After a few months, Ann and Carol also ended up traveling to the Beaver Creek Institution, a minimum-security prison where Carol had set up yet another book club. (Ann traveled to this prison in order to follow two of the book club members who had been transferred from Collins Bay.) In fact, by the end of the book, we learn that Carol’s passion and ambition propels her to operate a book club in every single federal prison in Ontario. She further continued (and likely continues) to open more book clubs in prisons all across Canada, as well as sharing her expertise to help prisons outside Canada who also want to establish their own book clubs. As noted near the end of the book “research continues to point to interesting links between reading literary fiction and the growth of empathy” making her herculean efforts well worthwhile especially for a group who is often left at the fringes of society.

I really enjoyed reading The Prison Book Club, as it reminded me a lot of one of my favourite books about books, The End of Your Life Book Club by Will Schwalbe. Both are great books for true book lovers, for readers who want to discover even more great books and who love hearing other readers’ different insights and perspectives. However, one very important thing that you need to be aware of if you plan on reading The Prison Book Club is that (perhaps obviously, since it is a book about a book club, after all…) the books are discussed in-depth, meaning there are spoilers throughout. Deaths, plot twists, and endings are all revealed! But, having already read a few of the books that were discussed, it was interesting to hear what others thought of the books. Some of the discussions reminded me of portions of books that I’d forgotten about or how they made me feel when I read them myself. And, of course, I now have a huge list of more great books to go and check out.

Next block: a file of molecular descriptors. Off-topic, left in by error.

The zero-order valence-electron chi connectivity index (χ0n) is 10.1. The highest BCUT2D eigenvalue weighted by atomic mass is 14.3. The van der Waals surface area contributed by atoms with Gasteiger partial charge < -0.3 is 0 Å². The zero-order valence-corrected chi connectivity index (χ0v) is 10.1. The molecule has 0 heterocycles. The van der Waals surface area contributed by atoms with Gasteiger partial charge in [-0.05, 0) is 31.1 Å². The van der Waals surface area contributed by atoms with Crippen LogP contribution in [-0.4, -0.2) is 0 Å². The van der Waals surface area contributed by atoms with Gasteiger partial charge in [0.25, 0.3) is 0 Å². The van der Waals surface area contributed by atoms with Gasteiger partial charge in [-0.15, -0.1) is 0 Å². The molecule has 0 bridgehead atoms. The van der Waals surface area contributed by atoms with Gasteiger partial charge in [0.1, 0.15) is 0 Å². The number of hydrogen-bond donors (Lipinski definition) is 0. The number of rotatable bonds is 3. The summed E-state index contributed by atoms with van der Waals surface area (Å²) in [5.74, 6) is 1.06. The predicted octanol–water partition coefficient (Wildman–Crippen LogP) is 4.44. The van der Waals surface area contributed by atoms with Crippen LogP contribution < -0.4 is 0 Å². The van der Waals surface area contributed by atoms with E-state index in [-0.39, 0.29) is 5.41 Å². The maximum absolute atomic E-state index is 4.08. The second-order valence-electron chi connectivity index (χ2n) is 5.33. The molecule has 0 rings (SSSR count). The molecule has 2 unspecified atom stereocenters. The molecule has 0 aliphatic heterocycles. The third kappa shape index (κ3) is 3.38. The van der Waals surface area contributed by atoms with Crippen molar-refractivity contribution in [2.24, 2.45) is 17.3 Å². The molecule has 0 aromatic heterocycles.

I recommend, like Ann, you go in with an open mind before you enter behind the prison gates of Collins Bay. Sometimes what intimidates us the most doesn’t turn out to be quite as scary as we first thought. And this book is proof that books can really bring people together and unite us while opening our minds to worlds we could never ourselves imagine.